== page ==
Updates on the writing, reading and social life

So, the Corona Virus is still here and the only person who seems to be gaining more during this period, somehow happens to be borrowing money drowning a nation in debt and I’m all sorts of angry and disappointed, forgive my inability to punctuate my frustration.

Well, hello, so I have been trying my best to stay healthy, eat right, drink lots of water, keep my thoughts positive and it’s taking a toll on me.

On reading: I am reading a lot and buying more books, like this dandy collection I got yesterday.

On writing: I have three writing projects that have been causing me sleepless nights and two have been on hold for the longest time as I work hard on the final piece, a story The Adventures of Kiti and Kata, for Oaks & Crown Leadership Program.

Here are some awesome blogs that I have been irresistible company this week:

I am also loving the thought-provoking and honest conversations by Dr. Wandia Njoya on the YouTube Channel, Maisha Kazini.

And then let’s just say that I have always been drawn to Korean Drama from the very first time I watched Boys Over Flowers, so imagine coming across such a vast collection on Netflix! I absolutely swooned over and enjoyed every bit of Tale of the Nine Tailed and now, I am watching Goblin: The Great and Lonely god.

I am drawn to mythical creatures and anything that involves a tale or legend will have me looking not once but twice, and if it’s good enough, then I’ll watch it. This however still stumps me because for some reason, I am not loving the Chinese production, based on the book, The Ghost Bride as much as I truly wished I could.

All in all, I am taking each day, each moment as it comes. Have a great weekend!

Dear Sir

I hope this finds you

utterly bothered, restless,


anxious…I hope it sets your veins ablaze,

So your dear heart may restart.

Or maybe it burns the ice that preserves your heart.

Dear Sir,

I hope you…

Forget it!

I just wish you’d live on your terms,

Not the world’s.





I thought I owed you,

‘What do you want to be when you grow up?’

‘Where are you going dressed like that?’

‘Who is he?’

‘When are you coming over?’

‘Can I buy you a drink?’

‘Will you take minutes?’

‘Could you listen to them?’

‘When will you have kids?’

‘Why aren’t you married?’

I truly thought I owed you,

So, I walked while looking over my shoulder,

Kept the memory of your hands, body on me, hidden,

a gift to the demons that plague me.

I thought I owed you,




I asked for time,

You wanted to dine.

I asked for time,

You asked why,

Is it worth a dime?

So, I watched you squirm, watched you act like you were building a castle.

I watched you tell everyone we were okay.

I watched you remind the world that:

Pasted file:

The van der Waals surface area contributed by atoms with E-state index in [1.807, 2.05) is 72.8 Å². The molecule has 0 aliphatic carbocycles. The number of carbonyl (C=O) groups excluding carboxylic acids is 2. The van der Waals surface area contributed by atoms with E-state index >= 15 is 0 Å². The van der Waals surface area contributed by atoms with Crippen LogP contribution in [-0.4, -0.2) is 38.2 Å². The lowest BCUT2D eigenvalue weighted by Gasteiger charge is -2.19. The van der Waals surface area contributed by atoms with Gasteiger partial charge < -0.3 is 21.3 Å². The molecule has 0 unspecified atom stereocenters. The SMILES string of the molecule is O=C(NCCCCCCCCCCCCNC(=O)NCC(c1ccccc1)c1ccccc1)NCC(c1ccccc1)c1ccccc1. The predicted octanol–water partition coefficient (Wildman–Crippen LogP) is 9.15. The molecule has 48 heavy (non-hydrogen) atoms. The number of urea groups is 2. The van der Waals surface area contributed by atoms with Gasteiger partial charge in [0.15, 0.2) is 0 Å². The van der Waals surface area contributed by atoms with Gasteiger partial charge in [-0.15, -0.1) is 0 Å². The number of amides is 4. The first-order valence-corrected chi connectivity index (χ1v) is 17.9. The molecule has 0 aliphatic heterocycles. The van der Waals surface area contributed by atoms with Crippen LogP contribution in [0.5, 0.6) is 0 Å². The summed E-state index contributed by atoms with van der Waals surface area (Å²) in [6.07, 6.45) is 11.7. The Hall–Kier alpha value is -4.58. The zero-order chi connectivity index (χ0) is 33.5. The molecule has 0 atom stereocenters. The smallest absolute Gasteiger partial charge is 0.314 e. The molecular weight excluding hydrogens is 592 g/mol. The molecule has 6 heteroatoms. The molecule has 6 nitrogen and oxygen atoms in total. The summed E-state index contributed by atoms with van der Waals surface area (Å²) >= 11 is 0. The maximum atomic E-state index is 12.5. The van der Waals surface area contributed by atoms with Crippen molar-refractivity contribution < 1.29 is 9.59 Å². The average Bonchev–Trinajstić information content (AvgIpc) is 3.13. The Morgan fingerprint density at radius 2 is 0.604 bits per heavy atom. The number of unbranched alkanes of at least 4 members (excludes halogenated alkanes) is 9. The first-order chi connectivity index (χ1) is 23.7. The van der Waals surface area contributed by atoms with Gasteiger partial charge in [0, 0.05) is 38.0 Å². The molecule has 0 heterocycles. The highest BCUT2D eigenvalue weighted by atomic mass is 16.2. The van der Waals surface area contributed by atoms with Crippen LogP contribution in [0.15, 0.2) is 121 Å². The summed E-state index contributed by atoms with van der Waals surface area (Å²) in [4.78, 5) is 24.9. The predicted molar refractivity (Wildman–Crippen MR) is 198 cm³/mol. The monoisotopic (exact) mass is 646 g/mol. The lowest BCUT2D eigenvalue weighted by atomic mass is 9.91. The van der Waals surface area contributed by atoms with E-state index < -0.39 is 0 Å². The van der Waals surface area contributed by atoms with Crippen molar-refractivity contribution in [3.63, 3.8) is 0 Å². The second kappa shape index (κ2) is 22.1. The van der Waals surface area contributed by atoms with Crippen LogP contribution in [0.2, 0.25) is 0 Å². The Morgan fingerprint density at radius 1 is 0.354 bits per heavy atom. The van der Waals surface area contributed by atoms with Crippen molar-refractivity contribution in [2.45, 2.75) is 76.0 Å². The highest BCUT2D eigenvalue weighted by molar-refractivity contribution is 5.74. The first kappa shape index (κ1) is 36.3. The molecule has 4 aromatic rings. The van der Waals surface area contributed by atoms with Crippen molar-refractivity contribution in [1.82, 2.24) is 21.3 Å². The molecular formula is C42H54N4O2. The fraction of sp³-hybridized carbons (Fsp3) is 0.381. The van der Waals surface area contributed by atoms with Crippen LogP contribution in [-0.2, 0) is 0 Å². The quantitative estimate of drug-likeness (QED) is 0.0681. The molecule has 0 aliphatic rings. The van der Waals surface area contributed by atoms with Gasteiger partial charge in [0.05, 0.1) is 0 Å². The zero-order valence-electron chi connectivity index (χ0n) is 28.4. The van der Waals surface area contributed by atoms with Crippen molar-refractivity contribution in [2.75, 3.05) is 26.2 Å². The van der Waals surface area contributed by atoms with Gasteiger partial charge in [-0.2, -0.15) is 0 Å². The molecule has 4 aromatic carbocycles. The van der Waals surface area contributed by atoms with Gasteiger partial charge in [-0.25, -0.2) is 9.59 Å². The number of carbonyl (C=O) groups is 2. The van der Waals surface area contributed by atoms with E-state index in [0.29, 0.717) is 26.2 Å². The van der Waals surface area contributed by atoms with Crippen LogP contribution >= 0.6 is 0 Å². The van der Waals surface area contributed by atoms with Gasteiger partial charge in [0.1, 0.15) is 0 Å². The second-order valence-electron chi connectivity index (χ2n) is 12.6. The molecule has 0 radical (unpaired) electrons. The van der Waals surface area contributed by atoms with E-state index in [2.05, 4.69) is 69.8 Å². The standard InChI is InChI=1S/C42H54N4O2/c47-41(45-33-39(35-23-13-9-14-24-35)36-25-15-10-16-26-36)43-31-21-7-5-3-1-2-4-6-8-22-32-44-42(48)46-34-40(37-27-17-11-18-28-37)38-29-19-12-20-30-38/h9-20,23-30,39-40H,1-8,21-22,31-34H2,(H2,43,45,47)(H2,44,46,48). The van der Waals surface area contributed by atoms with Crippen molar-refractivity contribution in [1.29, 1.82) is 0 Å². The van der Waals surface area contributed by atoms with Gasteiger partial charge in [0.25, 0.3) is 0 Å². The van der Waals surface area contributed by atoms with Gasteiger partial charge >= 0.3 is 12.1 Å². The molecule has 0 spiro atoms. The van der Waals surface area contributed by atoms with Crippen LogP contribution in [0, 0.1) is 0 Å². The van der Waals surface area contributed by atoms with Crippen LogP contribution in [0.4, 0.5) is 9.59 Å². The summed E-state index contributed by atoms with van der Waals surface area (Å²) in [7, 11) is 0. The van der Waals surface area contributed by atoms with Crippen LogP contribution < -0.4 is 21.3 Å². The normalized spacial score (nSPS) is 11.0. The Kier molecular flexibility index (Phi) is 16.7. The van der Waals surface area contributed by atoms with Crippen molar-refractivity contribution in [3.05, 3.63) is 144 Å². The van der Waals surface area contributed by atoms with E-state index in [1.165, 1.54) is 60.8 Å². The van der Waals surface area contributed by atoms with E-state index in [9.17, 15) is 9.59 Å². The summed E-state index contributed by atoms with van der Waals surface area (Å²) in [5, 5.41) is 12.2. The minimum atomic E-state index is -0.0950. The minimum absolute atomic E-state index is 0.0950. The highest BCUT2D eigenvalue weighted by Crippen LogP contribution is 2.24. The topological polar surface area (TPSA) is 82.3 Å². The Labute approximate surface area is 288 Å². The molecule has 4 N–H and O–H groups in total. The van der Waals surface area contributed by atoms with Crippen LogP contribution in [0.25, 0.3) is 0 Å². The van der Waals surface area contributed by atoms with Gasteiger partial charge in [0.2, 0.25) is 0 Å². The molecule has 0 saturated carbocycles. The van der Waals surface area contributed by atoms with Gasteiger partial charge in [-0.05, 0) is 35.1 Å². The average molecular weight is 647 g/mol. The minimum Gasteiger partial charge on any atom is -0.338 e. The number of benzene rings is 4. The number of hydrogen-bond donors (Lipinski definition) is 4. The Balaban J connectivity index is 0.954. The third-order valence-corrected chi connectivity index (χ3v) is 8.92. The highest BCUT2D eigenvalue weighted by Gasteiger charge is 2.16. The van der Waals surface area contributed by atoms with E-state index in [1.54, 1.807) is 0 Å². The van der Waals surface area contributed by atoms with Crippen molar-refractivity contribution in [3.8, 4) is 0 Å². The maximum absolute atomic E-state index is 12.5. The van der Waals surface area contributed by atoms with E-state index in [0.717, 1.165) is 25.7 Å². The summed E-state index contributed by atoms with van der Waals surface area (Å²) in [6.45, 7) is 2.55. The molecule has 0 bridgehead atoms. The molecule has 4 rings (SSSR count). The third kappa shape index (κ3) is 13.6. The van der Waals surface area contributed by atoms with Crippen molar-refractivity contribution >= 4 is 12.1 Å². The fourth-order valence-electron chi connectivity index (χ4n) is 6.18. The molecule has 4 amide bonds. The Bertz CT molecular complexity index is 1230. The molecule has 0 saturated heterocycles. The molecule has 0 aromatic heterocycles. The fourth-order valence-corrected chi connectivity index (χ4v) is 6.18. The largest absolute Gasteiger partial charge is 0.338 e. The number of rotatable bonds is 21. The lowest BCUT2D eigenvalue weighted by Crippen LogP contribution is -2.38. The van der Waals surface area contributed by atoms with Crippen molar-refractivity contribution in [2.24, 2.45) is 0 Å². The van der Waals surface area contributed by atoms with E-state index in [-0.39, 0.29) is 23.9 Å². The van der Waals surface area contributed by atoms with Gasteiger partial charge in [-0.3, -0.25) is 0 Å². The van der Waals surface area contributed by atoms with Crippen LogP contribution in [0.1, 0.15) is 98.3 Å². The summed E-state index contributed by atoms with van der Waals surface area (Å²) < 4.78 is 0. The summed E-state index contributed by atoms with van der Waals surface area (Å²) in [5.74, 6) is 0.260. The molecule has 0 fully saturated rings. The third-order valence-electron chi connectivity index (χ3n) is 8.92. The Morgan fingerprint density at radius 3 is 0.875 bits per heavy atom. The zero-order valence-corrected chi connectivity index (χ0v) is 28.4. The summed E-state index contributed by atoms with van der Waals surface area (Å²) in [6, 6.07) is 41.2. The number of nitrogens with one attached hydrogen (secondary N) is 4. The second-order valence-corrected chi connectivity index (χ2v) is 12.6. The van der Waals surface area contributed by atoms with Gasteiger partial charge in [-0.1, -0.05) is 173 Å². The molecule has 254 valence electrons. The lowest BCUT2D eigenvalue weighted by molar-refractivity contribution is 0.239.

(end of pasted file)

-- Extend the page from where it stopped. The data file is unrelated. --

“he who finds a wife…”


I asked for time and when you closed in on what I had,

I left.

Now, here I am listening to the sound of the fridge, reaching out for my phone as it charges,

Counting the many ways I tried to show you,

Love, what seemed like a minute request to you, was an eon of freedom,

to breathe, think, question, re-align, mold, challenge,

every fibre of my being.



Dear Stardust,

How are you?

How does the sun look like where you are?

Is she bright yellow up above you, or tangy orange as she travels home? How does she look like?

And you?

How do you feel right now?

I spend my days writing these letters to you, talking to you the best way I can, using what I have.

Sometimes, I feel like I could pour my heart on paper more than on a device.

The internet never forgets.

I want you to behold my handwriting, to see how I slant my consonants, hide my vowels…

Stardust, I guess I just have better conversations with you when there is a pen and paper between us.


Eight Letters to a Young Writer by Teju Cole

Writing like every other art, takes time and I have always yearned to know how to write better, sell better and inspire other writers as well. So when I came across a recommendation on Scribd, Eight Letters to a Young Writer by Teju Cole I had to read it.

What started out as a weekly column grew into this small booklet full of wisdom, that draws from the African experience and love for story telling. Teju writes on eight key areas that he’d love Aburo, the young writer to focus on and these are: Simplicity, Freedom, Voice, Inwardness, Artistry, Home, Interviews and Fearlessness.

So, I’ll share my favorite insights:

  1. Keep it simple. There is no need to use big words when a simple word could do.
  2. Avoid adverbs; like seriously!
  3. Read! Read more than you write. And my absolute favorite part was when he said, “Read slowly, like someone studying the network of tunnels underneath a bank vault in preparation for heist. What can you steal from the techniques of masters?”
  4. Rely on observation– your environment is interesting for its own sake. To achieve this, keep a journal, carry a notebook and write daily.
  5. Be courageous, nothing human should be far from you.
  6. Continue to fail better-it is wise to keep writing, to keep improving, learning and connecting with other writers and grow in your skill.

Mr. Cole went ahead and made his work public hoping to inspire more young writers like me and I’ll share the same work here for you to read as well.

Have a great week and keep writing!


I am not this person,

I just enjoy playing her once in a while.

So, if you, my love are truly sorry,

Then let your remorse be accompanied by a book,

Or books.

I could plant a garden of flowers,

So, no more red roses or white roses,

Say ‘sorry’ and add ‘I got you this!’

My love, if…if truly you are sorry,

Then do as you wish, and hope that I’m pleased.